The Department of Justice needs to modify its consent decrees with performing rights groups if it wishes to impose so-called “full-works” licensing, Broadcast Music Inc. said in its response to the DOJ’s appeal of the rate-court decision that BMI’s consent decree does not require full-works licensing nor prohibit fractional licensing.
When considering amending the separate consent decrees by which ASCAP and BMI operate under, the DOJ instead decided in June of 2016 to issue its own interpretation that if a song has more than one songwriter, a licensee (i.e., music user like Pandora or radio) only need get a license from one songwriter or its agent. This is called full-works licensing, AKA 100% licensing, and the DOJ claimed the consent decree requires it.
But music publishers and songwriters contend that the industry has long employed fractional licensing, meaning the music user must get a license from each songwriter agent. BMI sued the DOJ and, in Sept. 2016, rate court Judge Louis Stanton agreed with BMI. The DOJ then filed an appeal last November.
But according to today’s BMI filing with the U.S. Second Circuit Court of Appeals in New York (submitted on behalf of BMI by Scott Edelman and other lawyers with Milbank, Tweed, Hadley & McCloy LLP), the performance right organization’s consent decree says nothing about fractional licensing or full-works licensing.
Under the Supreme Court’s decision in United States v. Armour, 402 U.S. 673 (1971), a party to a consent decree is enjoined only from engaging in those activities that are expressly and unambiguously prohibited within the four corners of the decree. Id. at 682,” according to the BMI filing. “Any activity not expressly mandated or prohibited by the decree falls outside of its scope and is not regulated by that consent decree.”
Consequently, BMI claims that either approach—full-works licensing or fractional licensing are permissible under copyright law.
“BMI’s appeal argument is extremely simple in that it comes down to the language of our decree,” BMI president & CEO Mike O’Neill said in a statement. “As Judge Stanton clearly stated, there is nothing in the BMI decree that prevents us from engaging in the industry-wide practice of fractional licensing.
BMI’s filing states that the DOJ’s contention that the consent decree requires full-works licensing and that if two songwriters, one from BMI and one from ASCAP, collaborating on a song agree that each can only engage in fractional licensing, then such works fall outside the BMI blanket and would be stranded works, or un-licensable by ASCAP and BMI.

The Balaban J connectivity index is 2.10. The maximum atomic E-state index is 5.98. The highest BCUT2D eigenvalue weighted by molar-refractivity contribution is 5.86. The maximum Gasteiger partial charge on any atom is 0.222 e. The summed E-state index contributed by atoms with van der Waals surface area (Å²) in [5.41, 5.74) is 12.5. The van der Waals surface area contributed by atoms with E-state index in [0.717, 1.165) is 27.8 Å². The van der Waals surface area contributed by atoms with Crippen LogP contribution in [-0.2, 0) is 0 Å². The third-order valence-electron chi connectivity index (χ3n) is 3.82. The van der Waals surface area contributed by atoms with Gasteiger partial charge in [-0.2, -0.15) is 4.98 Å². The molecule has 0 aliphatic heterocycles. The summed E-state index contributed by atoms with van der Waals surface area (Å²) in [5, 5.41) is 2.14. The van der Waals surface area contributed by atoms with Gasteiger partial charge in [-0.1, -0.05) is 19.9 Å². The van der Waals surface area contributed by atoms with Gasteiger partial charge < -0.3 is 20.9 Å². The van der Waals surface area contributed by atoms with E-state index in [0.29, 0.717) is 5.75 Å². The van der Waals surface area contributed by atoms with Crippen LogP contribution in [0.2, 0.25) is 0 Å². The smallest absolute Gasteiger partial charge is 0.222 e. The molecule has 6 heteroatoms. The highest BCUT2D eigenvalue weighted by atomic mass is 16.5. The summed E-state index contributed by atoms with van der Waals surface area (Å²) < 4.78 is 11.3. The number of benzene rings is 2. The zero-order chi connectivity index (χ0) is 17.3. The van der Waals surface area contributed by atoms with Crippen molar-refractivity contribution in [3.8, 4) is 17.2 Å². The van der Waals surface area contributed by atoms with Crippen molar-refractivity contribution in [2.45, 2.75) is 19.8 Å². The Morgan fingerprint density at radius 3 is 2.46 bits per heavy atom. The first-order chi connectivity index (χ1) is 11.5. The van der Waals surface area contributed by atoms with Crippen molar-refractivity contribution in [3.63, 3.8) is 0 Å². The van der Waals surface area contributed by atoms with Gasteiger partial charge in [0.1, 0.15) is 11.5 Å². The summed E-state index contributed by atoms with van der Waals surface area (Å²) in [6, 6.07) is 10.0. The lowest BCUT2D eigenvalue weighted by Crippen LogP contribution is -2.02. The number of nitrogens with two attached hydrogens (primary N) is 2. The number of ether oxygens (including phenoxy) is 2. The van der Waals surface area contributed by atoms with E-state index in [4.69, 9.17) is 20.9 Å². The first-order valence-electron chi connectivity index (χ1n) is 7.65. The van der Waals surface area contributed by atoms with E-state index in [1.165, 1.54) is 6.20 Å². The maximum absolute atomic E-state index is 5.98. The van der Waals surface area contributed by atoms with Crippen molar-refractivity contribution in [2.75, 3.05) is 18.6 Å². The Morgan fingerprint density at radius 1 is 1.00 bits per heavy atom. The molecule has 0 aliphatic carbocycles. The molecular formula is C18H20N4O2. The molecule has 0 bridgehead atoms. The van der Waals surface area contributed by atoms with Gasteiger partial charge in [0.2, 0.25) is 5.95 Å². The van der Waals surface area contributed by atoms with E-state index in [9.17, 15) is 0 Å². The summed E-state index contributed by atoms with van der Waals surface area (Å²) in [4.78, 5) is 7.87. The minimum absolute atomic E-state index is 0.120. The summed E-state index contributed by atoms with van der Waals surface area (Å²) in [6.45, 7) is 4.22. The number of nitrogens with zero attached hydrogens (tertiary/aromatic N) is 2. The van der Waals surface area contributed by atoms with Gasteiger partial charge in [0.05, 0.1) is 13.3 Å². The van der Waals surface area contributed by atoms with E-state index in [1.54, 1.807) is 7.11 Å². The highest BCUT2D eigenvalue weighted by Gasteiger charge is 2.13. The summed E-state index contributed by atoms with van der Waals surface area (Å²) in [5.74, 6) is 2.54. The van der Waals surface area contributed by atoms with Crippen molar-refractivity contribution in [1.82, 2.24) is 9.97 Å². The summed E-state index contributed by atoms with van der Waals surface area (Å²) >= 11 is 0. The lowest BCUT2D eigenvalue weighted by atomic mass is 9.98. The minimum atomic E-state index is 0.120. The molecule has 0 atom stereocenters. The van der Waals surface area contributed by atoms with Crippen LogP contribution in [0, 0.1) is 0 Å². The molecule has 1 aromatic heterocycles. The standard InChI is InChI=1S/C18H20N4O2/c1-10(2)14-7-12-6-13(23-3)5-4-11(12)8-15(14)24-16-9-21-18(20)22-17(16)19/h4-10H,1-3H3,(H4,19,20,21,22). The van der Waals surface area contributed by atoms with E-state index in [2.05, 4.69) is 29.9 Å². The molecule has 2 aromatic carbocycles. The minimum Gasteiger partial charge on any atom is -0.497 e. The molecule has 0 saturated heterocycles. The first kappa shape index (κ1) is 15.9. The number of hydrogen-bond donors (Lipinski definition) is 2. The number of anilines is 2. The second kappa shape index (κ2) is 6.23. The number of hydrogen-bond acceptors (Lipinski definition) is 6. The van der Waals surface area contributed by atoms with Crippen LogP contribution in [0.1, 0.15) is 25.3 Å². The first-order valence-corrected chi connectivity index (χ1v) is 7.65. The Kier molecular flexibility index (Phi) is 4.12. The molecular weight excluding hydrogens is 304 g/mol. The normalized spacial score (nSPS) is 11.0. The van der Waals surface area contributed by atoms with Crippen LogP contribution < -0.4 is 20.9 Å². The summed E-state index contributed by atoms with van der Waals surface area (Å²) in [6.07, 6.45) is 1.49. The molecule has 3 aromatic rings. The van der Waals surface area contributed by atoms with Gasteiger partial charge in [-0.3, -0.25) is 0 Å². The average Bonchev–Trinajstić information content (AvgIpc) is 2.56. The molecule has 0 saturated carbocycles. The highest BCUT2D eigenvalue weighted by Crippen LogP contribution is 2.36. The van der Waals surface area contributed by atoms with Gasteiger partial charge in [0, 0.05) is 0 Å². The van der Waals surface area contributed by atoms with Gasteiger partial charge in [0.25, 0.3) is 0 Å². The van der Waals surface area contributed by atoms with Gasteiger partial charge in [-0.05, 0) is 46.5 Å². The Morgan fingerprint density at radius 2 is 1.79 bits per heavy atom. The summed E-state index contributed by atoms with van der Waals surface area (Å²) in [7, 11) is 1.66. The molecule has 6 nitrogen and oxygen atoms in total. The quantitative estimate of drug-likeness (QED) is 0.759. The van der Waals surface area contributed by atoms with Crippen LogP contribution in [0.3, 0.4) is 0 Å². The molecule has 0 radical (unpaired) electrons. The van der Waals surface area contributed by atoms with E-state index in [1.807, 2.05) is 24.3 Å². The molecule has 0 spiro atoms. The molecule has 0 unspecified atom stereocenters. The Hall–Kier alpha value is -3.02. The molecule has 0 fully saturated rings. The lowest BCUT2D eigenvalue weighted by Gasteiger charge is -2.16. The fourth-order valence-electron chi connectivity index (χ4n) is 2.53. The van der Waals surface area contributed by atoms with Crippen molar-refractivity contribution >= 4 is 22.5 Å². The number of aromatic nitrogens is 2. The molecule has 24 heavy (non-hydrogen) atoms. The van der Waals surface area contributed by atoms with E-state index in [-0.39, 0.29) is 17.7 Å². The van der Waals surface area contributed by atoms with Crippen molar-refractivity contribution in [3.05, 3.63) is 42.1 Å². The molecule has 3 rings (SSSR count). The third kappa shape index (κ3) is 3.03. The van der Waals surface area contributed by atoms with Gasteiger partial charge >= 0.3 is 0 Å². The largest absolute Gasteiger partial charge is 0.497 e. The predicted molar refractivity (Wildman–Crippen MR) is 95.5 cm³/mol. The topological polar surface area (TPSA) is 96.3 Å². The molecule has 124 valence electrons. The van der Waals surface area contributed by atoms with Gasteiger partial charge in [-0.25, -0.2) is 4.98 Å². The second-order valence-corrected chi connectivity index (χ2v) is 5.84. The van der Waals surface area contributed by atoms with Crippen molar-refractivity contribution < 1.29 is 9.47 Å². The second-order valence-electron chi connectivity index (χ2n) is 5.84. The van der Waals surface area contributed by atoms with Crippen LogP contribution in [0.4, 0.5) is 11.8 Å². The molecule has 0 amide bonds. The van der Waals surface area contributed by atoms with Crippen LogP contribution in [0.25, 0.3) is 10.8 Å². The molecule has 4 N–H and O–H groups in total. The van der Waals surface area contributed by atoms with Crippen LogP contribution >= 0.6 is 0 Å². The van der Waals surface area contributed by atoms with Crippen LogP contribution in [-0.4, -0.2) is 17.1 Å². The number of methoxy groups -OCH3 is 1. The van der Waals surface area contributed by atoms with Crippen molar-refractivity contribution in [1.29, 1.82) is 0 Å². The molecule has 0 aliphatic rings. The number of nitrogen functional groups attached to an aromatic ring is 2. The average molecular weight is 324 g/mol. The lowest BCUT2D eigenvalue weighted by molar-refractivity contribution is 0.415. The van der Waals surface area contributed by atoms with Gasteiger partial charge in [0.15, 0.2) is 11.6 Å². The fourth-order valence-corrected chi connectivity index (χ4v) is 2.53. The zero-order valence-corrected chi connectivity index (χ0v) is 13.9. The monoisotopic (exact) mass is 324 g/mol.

Since full-works and fractional licensing aren’t mentioned in the consent decree, BMI contends that the DOJ is pressing the court “to look beyond the plain text of the Decree and find an implied prohibition against fractional licensing.”
But BMI’s response also argues that if those songs where the songwriters have agreements directing fractional licensing are excluded from the repertory of the BMI blanket license—as interpreted by the DOJ—then those songs are not regulated by the consent decree and BMI is free to license such fractional interests, anyway.
If BMI meets the contended obligation of offering full-works licenses to music users, the consent decree still doesn’t prohibit BMI from additionally offering fractional interests in the performance rights of such works, according to the filing.
“To the extent the Government presses a policy position, it must seek modification of the decree,” the BMI filing states. Consequently, “there is only one question for the Court to resolve: whether the Consent Decree contains an express prohibition on fractional licensing. The answer to that is plainly no. The District Court’s decision should be affirmed.”
But O’Neill warns the DOJ’s interpretation would have a significant impact on licensing. “What is not simple, however, is the impact the DOJ’s interpretation of our decree would have on the marketplace,” O’Neill continued in his statement. “It would stifle competition, hinder collaboration and unfairly benefit music users at the expense of the American songwriter. As always, we hope for the opportunity to sit down with the new leadership of the DOJ to educate it about the negative ripple effect its 100% licensing interpretation would have on the entire music industry.”
But the new leadership at DOJ is not fully in place. In April, Makan Delrahim was appointed by the Trump team to lead the DOJ’s anti-trust division. His appointment was approved by the Senate Judiciary Committee 19 to one in June, but like many other Trump appointees, his fate is in limbo, awaiting Congressional approval.